The “Turquoise Trail” of Lou Christie’s new album The Turquoise Trail is the scenic and historic area of New Mexico linking Albuquerque and Santa Fe.
“It’s the backroads of Santa Fe,” the venerable rock ‘n’ roll star, a Pittsburgh native who lives in the Hell’s Kitchen/Clinton neigborhood of western Midtown Manhattan, explains.
“I fell in love with New Mexico, and have been going out there for 25 years just to get out of Hell’s Kitchen!” he continues. “I didn’t know what the Turquoise Trail was until I took a ride to Santa Fe after a concert in Albuquerque, and just ended up liking it and went back a couple times by myself. You get off the highway onto two-lane backroads into the hills and the desert and through little towns and a couple ghost towns, and the scenery is unbelievable!”
It takes an extra hour or so, notes Christie, “but you can see a hundred miles, and the sage smells different, and there are all these beautiful wild flowers. And there are little galleries in towns like Madrid—a former ghost town–where a lot of artists go. Stop off at Java Junction! “
Every five miles, “the mountains turn different colors, from navy blue to turquoise to pink, and the light flashes around the country with incredible sunsets,” he further relates. “Santa Fe was the end of the line for the Indian traders, and there are a lot of Pueblos up there—and I know a lot of people there now from going there four or five times a year.”
And “it’s so quiet out there, you can really find peace,” he adds. “The sky’s so big you can see it rain 40 miles away, and you can roll down the car windows and really let the music rip!”
The Turquoise Trail, then, represents “a connection to the feelings I get there,” says Christie, whose hitmaking heyday was in the 1960s with such signature rock ‘n’ roll falsetto classics as “The Gypsy Cried,” “Two Faces Have I” and the 1965 chart-topping “Lightnin’ Strikes,” many co-written by him and the late Twyla Herbert.
“I wanted to show another side of me,” he says, “and picked songs from other albums and some new things and some others that hadn’t seen the light of day—but they’re all good and speak for themselves. Like “Riding In My Van,’ which Twyla and I wrote in a period when we were writing these open, country-ish songs.”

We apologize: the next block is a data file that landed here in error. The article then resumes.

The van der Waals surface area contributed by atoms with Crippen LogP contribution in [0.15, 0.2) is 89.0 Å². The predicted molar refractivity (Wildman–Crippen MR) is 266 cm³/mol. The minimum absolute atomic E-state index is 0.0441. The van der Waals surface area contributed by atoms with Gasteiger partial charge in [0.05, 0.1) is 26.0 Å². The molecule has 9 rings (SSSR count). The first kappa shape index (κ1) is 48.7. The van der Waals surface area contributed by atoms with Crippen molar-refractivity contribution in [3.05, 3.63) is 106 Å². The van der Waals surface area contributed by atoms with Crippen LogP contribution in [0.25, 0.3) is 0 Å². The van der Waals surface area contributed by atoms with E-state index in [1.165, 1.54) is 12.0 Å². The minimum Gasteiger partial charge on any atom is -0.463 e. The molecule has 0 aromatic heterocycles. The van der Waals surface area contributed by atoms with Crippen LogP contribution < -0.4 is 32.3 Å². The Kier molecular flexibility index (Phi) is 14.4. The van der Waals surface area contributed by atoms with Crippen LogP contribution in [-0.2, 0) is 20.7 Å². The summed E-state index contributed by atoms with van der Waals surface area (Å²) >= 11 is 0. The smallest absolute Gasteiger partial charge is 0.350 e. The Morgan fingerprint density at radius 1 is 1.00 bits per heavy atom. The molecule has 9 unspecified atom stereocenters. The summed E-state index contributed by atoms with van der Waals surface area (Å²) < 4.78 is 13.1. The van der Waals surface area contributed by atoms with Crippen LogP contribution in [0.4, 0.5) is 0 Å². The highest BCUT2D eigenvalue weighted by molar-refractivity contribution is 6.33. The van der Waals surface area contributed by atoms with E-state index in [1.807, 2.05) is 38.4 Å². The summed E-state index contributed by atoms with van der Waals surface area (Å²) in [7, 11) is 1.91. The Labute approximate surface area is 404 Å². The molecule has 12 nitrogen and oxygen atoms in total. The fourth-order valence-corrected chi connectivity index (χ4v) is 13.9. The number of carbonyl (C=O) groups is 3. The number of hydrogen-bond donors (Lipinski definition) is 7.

A 1976 single that previously surfaced on his 2009 Summer In Malibu album, “Riding In My Van” embodies the “commercial Lou Christie,” he says, but with “a larger feeling than just the 45 [r.p.m. single] ‘aye-yi-yi’ record—the [falsetto] stamp of Lou Christie that everyone recognizes.”
And while “a lot of people feel I should just keep doing that, life goes on,” he says, noting that he “always likes using [his] regular singing voice, and using the falsetto in other ways that aren’t the ‘gimmick punch’—because the songs weren’t written or recorded that way.”
He also singles out “Queen Of The Purple Sage,” which he and Herbert wrote for the group Free Beer’s 1977 album Nouveau Chapeau, and on which he also sang backup.
“We loved writing that song,” he says, then suggests that The Turquoise Trail album track “There’ll Never Be” would be perfect for an artist like k.d. lang. The album-closing “Beyond The Blue Horizon,” meanwhile, has become “the quiet sleeper of my career.”
“I think I get more response to that song than even ‘Lightnin’ Strikes,’” he says of the hopeful song for a better future, sung by Jeanette MacDonald in Ernst Lubitsch’s 1930 musical film comedy Monte Carlo and memorably, too, by Christie in the soundtrack of 1988’s Rain Man. “People come up to me with tears in their eyes, saying what it did for them when they were moving across America, getting a divorce, or going through other major life milestones. It’s a life-changer, but a positive life-changer: You take a different look at life when you’re in your sixties and have seen so much happen to your family and friends, and that’s all in the feeling of being out there in the West—and what the album is about.”
Christie says that The Turquoise Trail, which is available at his louchristie.com Web site, is already being hailed by fans as their all-time favorite Christie album.
“Who knows? Maybe ‘Beyond The Blue Horizon’ will get picked up by Jet Blue!” he jokes, but until then, he’s staying busy touring (in addition to solo gigs, he has forthcoming Golden Boys package show dates with fellow ‘60s stars Frankie Avalon and Fabian) and continuing his popular Sirius satellite radio specials, the next installment to focus on summer “girl record” fare like Diane Renay’s 1964 hit “Navy Blue.”
And if Lou Christie isn’t out on the Turquoise Trail himself, he’s no doubt somewhere singing about it.
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